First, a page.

Returned home a week ago from the SoCRA Annual Conference, and still digesting. The conference specializes in delivering training content companies can feel confident sending their staff to receive. One of the plenary speakers was Cancer Research Advocate Leslie Hammersmith speaking on the “The +1 Patient: Social Media and the Disease Experience.” Patients are on social media, in particular Twitter, but clinical research professionals are not. I'm here to discuss what these professionals are missing:
Health 2.0, Healthca.mp and the Society for Clinical Data Management gathered on the same weekend. These conferences didn't touch attendees at SoCRA (less than five of whom were participating on Twitter). SoCRA attendees did not touch the conversation in the next room. One attendee said to me, “I wish I could go to one session and know what is going on in another session!” If you attend a conference where participants are engaged and generous on Twitter, knowing what is going on in every room of the conference is exactly what happens.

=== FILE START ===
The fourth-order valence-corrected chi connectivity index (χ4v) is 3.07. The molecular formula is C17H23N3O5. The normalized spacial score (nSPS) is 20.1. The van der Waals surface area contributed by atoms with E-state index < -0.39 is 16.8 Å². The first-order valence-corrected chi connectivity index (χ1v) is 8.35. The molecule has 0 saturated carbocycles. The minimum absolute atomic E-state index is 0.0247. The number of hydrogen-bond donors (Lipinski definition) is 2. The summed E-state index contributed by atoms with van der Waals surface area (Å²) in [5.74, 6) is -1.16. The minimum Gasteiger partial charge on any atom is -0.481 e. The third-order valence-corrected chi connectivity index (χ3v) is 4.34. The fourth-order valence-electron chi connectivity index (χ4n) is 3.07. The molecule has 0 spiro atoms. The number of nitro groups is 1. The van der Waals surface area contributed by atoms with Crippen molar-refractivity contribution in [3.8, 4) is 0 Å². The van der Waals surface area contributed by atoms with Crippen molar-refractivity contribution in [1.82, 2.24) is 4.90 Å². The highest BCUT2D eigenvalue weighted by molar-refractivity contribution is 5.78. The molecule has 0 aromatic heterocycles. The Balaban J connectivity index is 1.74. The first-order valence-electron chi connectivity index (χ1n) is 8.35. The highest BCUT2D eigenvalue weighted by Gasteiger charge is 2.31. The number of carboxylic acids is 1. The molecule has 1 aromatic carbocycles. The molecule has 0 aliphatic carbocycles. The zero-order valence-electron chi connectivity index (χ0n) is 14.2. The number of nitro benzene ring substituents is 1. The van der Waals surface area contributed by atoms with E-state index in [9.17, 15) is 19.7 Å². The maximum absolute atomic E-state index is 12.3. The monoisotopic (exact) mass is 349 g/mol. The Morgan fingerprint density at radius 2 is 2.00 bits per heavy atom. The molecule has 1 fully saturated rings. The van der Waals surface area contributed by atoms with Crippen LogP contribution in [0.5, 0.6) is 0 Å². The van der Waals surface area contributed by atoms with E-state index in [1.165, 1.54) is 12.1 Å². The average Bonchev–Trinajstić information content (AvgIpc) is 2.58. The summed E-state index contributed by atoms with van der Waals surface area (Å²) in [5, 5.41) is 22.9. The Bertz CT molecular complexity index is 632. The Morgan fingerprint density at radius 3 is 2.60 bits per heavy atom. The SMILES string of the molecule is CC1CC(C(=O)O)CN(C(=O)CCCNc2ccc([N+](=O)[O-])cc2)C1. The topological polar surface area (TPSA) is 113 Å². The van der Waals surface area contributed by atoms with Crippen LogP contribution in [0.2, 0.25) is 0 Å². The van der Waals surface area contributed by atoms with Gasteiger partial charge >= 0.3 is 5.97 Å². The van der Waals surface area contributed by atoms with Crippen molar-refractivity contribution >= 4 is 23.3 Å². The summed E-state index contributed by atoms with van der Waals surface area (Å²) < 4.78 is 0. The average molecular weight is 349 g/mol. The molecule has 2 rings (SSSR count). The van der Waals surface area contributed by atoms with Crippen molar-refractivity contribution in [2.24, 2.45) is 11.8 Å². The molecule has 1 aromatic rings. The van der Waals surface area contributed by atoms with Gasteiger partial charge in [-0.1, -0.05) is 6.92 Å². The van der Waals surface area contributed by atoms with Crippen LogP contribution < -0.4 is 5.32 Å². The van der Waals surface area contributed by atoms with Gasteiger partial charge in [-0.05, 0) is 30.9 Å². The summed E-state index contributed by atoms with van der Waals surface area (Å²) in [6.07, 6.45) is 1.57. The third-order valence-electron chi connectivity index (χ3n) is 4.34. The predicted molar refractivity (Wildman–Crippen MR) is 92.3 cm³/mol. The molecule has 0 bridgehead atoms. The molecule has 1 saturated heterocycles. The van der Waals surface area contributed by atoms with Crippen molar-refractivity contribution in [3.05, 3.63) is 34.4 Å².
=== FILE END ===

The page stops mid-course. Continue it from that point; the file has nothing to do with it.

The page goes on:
The number one reason clinical research professionals tell me they are not on Twitter is that they are tired. It just so happens that during the SoCRA conference, an article appeared in the New York Times about the burdens of continuing education. We’re not just tired, we are exhausted.
Twitter is one of the best solutions to that exhaustion. Imagine developing a network that curates the information you need for you. When you take time off work to attend a conference, you attend four conferences at once. Instead of listening passively to a speaker, you interpret and interact with your colleagues. This solution already exists, but the value for you and for others is only there if you are there.
To facilitate expanding the reach of clinical research professionals on Twitter, I have prepared slidecasts on increasing your engagement with Twitter. Become a Twitter lurker by listening to presentation #1.